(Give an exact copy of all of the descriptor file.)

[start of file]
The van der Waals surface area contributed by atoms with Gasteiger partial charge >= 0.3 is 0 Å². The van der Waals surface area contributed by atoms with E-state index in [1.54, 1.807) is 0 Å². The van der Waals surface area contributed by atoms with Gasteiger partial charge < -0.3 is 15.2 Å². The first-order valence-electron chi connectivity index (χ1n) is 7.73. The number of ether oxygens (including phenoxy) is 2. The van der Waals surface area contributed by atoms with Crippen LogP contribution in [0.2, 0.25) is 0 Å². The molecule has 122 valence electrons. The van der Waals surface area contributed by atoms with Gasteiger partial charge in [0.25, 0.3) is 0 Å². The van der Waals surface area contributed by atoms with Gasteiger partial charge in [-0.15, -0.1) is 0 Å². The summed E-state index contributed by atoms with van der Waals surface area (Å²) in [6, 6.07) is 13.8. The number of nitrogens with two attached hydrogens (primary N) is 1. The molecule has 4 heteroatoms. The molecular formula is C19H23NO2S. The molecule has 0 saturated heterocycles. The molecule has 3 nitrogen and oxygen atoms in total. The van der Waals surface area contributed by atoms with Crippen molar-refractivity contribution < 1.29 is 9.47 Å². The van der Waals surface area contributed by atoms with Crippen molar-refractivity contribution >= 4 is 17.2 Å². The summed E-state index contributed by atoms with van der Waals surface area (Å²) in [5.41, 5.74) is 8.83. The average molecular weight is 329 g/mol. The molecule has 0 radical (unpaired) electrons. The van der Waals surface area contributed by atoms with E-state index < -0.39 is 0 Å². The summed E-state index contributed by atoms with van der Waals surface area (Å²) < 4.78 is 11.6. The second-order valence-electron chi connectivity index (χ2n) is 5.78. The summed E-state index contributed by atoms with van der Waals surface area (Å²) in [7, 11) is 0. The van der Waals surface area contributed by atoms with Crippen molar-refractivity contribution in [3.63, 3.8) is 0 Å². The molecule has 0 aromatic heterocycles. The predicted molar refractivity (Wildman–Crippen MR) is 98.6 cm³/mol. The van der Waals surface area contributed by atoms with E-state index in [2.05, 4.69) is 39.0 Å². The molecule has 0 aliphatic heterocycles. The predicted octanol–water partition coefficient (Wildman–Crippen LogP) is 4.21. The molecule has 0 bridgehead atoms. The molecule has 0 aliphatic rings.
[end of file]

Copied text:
The van der Waals surface area contributed by atoms with Gasteiger partial charge >= 0.3 is 0 Å². The van der Waals surface area contributed by atoms with E-state index in [1.54, 1.807) is 0 Å². The van der Waals surface area contributed by atoms with Gasteiger partial charge < -0.3 is 15.2 Å². The first-order valence-electron chi connectivity index (χ1n) is 7.73. The number of ether oxygens (including phenoxy) is 2. The van der Waals surface area contributed by atoms with Crippen LogP contribution in [0.2, 0.25) is 0 Å². The molecule has 122 valence electrons. The van der Waals surface area contributed by atoms with Gasteiger partial charge in [0.25, 0.3) is 0 Å². The van der Waals surface area contributed by atoms with Gasteiger partial charge in [-0.15, -0.1) is 0 Å². The summed E-state index contributed by atoms with van der Waals surface area (Å²) in [6, 6.07) is 13.8. The number of nitrogens with two attached hydrogens (primary N) is 1. The molecule has 4 heteroatoms. The molecular formula is C19H23NO2S. The molecule has 0 saturated heterocycles. The molecule has 3 nitrogen and oxygen atoms in total. The van der Waals surface area contributed by atoms with Crippen molar-refractivity contribution < 1.29 is 9.47 Å². The van der Waals surface area contributed by atoms with Crippen molar-refractivity contribution >= 4 is 17.2 Å². The summed E-state index contributed by atoms with van der Waals surface area (Å²) in [5.41, 5.74) is 8.83. The average molecular weight is 329 g/mol. The molecule has 0 radical (unpaired) electrons. The van der Waals surface area contributed by atoms with E-state index < -0.39 is 0 Å². The summed E-state index contributed by atoms with van der Waals surface area (Å²) < 4.78 is 11.6. The second-order valence-electron chi connectivity index (χ2n) is 5.78. The summed E-state index contributed by atoms with van der Waals surface area (Å²) in [7, 11) is 0. The van der Waals surface area contributed by atoms with Crippen molar-refractivity contribution in [3.63, 3.8) is 0 Å². The molecule has 0 aromatic heterocycles. The predicted molar refractivity (Wildman–Crippen MR) is 98.6 cm³/mol. The van der Waals surface area contributed by atoms with E-state index in [2.05, 4.69) is 39.0 Å². The molecule has 0 aliphatic heterocycles. The predicted octanol–water partition coefficient (Wildman–Crippen LogP) is 4.21. The molecule has 0 bridgehead atoms. The molecule has 0 aliphatic rings.